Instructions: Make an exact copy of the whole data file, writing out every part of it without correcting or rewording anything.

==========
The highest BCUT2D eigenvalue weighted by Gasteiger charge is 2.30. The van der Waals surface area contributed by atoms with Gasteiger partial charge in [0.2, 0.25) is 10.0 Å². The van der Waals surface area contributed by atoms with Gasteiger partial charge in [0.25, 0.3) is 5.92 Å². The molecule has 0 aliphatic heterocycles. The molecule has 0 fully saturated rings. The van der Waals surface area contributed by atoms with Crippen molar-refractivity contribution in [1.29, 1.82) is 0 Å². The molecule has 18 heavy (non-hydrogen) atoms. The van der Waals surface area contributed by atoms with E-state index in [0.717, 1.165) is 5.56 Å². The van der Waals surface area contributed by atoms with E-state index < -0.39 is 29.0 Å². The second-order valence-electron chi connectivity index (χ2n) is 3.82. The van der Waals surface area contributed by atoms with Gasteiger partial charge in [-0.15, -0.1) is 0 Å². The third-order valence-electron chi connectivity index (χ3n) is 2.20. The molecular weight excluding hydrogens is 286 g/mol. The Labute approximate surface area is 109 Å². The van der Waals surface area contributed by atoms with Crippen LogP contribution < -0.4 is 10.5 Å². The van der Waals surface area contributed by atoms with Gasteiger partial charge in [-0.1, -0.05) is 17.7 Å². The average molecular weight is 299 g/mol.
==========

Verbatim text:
The highest BCUT2D eigenvalue weighted by Gasteiger charge is 2.30. The van der Waals surface area contributed by atoms with Gasteiger partial charge in [0.2, 0.25) is 10.0 Å². The van der Waals surface area contributed by atoms with Gasteiger partial charge in [0.25, 0.3) is 5.92 Å². The molecule has 0 aliphatic heterocycles. The molecule has 0 fully saturated rings. The van der Waals surface area contributed by atoms with Crippen molar-refractivity contribution in [1.29, 1.82) is 0 Å². The molecule has 18 heavy (non-hydrogen) atoms. The van der Waals surface area contributed by atoms with E-state index in [0.717, 1.165) is 5.56 Å². The van der Waals surface area contributed by atoms with E-state index < -0.39 is 29.0 Å². The second-order valence-electron chi connectivity index (χ2n) is 3.82. The van der Waals surface area contributed by atoms with Gasteiger partial charge in [-0.15, -0.1) is 0 Å². The third-order valence-electron chi connectivity index (χ3n) is 2.20. The molecular weight excluding hydrogens is 286 g/mol. The Labute approximate surface area is 109 Å². The van der Waals surface area contributed by atoms with Crippen LogP contribution < -0.4 is 10.5 Å². The van der Waals surface area contributed by atoms with Gasteiger partial charge in [-0.1, -0.05) is 17.7 Å². The average molecular weight is 299 g/mol.